the trend is for corporations to keep large cash reserves, essentially they are "extreme hoarders" in the financial sense. it comes with all the negatives that physical hoarding comes with


over half of the American population owns less than nothing

Median net worth is $97k, and between 80 and 90 percent of households are above zero: https://dqydj.com/net-worth-brackets-wealth-brackets-one-per...


I'm basing that claim on this: https://www.peoplespolicyproject.org/2019/06/14/top-1-up-21-...

https://www.federalreserve.gov/releases/z1/dataviz/dfa/

>To derive this, I initially take the nominal net worth aggregates for each wealth group that are provided by the Federal Reserve and subtract out consumer durables. Consumer durables are things like cars and fridges that many academics who work on wealth distributions do not consider wealth. The average person in the top 1 percent owns around 32x as many consumer durables (in dollar terms) as the average person in the bottom 50 percent owns. So the subtraction of them reduces the inequality between the top 1 percent and bottom 50 percent.

From there, I adjust the 1989 figures to 2018 dollars using the CPI-U-RS price index. This is what the Federal Reserve also does to adjust wealth figures over time in its Survey of Consumer Finances reports.

What the final product reveals is a 2018 where the top 1 percent owns nearly $30 trillion of assets while the bottom half owns less than nothing, meaning they have more debts than they have assets. This follows from 30 years in which the top 1 percent massively grew their net worth while the bottom half saw a slight decline in its net worth.


> What the final product reveals is a 2018 where the top 1 percent owns nearly $30 trillion of assets while the bottom half owns less than nothing, meaning they have more debts than they have assets.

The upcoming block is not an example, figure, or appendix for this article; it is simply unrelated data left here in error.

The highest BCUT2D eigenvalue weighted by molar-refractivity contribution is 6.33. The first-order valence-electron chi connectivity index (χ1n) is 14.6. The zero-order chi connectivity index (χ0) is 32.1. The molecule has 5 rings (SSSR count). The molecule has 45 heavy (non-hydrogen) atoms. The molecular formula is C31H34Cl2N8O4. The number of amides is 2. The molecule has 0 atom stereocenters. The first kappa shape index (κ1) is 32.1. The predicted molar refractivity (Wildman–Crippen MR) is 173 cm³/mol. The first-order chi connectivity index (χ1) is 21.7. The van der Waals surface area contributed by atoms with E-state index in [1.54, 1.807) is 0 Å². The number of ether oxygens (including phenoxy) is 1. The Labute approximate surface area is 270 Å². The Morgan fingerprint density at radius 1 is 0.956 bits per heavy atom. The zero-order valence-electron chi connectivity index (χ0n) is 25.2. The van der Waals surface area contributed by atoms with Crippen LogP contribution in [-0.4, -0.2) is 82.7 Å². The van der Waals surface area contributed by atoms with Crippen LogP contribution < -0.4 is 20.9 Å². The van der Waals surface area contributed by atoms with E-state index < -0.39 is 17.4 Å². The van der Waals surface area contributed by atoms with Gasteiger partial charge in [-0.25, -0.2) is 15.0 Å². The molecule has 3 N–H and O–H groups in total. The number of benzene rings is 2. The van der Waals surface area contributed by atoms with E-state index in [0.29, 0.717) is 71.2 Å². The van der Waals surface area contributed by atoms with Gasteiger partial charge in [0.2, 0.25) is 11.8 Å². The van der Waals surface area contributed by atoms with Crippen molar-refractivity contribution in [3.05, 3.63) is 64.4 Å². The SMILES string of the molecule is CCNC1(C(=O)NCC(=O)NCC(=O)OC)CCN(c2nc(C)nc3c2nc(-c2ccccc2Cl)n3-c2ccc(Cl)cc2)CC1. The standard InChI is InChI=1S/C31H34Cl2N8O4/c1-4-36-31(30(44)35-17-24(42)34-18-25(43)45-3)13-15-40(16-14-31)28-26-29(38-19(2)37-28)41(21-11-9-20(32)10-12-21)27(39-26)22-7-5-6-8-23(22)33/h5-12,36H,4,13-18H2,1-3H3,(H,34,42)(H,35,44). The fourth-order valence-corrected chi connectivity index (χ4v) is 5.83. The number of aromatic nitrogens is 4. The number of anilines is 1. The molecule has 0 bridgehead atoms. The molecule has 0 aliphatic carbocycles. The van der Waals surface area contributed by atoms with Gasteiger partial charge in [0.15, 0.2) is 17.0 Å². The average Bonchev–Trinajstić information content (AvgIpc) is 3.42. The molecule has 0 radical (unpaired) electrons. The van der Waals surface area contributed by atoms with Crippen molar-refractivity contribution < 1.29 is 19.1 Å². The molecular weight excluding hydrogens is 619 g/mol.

Does the bottom half own less than nothing when summed, or does every person in the bottom half own less than nothing?


Doesn't seem reasonable to suggest that someone who just bought $10K in durable consumer good for cash has a negative net worth.


Say someone buys a used car for $10K. Typically that is their only car, that they use work. They can't sell it because then they'd lose their job and probably be unable to buy food etc. So where is the cash value?

IMO "net worth" is kind of fuzzy, e.g. people have organs that could be sold for profit but those aren't included in calculations. I'd rather look at income minus expenses.


One can argue that owning a car saves you from the expense of buying a car. After your asset expires you have another $10k bill at the end. If your car is a super reliable prius and lasts twice as long as your old car then it may haved saved you money by reducing your transportation expenses.


Cars are liabilities. Almost invariably they will break down and require repairs, which are generally expensive. The moment you buy a car you are losing money on it. You’re losing it slower than if you had thrown the money off of a bridge, but it’s not an investment. Any money saved by making a good vehicle purchase is more of a discount on a cost you’re paying anyway.